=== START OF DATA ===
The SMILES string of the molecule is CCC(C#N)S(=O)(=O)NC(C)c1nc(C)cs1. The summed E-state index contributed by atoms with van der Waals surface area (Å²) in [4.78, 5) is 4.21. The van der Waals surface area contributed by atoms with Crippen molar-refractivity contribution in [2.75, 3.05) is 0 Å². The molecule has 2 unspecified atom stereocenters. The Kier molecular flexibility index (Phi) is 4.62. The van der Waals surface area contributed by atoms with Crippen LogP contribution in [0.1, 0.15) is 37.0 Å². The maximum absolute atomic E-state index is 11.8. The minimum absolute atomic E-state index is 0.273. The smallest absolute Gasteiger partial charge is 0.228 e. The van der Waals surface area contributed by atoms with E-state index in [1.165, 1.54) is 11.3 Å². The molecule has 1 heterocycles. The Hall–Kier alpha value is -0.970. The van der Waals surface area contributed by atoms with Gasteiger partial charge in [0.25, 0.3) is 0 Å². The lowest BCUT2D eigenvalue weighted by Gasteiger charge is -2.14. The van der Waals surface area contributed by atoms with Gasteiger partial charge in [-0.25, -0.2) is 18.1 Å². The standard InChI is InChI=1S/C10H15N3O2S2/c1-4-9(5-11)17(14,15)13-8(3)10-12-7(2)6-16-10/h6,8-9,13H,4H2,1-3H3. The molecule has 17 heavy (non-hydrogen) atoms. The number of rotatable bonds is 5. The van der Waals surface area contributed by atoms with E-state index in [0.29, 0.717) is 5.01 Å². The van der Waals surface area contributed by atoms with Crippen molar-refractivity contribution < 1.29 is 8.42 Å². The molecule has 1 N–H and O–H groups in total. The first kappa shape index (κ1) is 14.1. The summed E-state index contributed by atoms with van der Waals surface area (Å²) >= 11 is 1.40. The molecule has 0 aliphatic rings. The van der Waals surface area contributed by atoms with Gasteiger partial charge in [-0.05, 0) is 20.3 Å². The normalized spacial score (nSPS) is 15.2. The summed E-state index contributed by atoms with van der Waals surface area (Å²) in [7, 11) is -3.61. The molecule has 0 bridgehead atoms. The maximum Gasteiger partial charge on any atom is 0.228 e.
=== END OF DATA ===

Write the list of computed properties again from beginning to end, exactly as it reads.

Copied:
The SMILES string of the molecule is CCC(C#N)S(=O)(=O)NC(C)c1nc(C)cs1. The summed E-state index contributed by atoms with van der Waals surface area (Å²) in [4.78, 5) is 4.21. The van der Waals surface area contributed by atoms with Crippen molar-refractivity contribution in [2.75, 3.05) is 0 Å². The molecule has 2 unspecified atom stereocenters. The Kier molecular flexibility index (Phi) is 4.62. The van der Waals surface area contributed by atoms with Crippen LogP contribution in [0.1, 0.15) is 37.0 Å². The maximum absolute atomic E-state index is 11.8. The minimum absolute atomic E-state index is 0.273. The smallest absolute Gasteiger partial charge is 0.228 e. The van der Waals surface area contributed by atoms with E-state index in [1.165, 1.54) is 11.3 Å². The molecule has 1 heterocycles. The Hall–Kier alpha value is -0.970. The van der Waals surface area contributed by atoms with Gasteiger partial charge in [0.25, 0.3) is 0 Å². The lowest BCUT2D eigenvalue weighted by Gasteiger charge is -2.14. The van der Waals surface area contributed by atoms with Gasteiger partial charge in [-0.25, -0.2) is 18.1 Å². The standard InChI is InChI=1S/C10H15N3O2S2/c1-4-9(5-11)17(14,15)13-8(3)10-12-7(2)6-16-10/h6,8-9,13H,4H2,1-3H3. The molecule has 17 heavy (non-hydrogen) atoms. The number of rotatable bonds is 5. The van der Waals surface area contributed by atoms with E-state index in [0.29, 0.717) is 5.01 Å². The van der Waals surface area contributed by atoms with Crippen molar-refractivity contribution < 1.29 is 8.42 Å². The molecule has 1 N–H and O–H groups in total. The first kappa shape index (κ1) is 14.1. The summed E-state index contributed by atoms with van der Waals surface area (Å²) >= 11 is 1.40. The molecule has 0 aliphatic rings. The van der Waals surface area contributed by atoms with Gasteiger partial charge in [-0.05, 0) is 20.3 Å². The normalized spacial score (nSPS) is 15.2. The summed E-state index contributed by atoms with van der Waals surface area (Å²) in [7, 11) is -3.61. The molecule has 0 bridgehead atoms. The maximum Gasteiger partial charge on any atom is 0.228 e.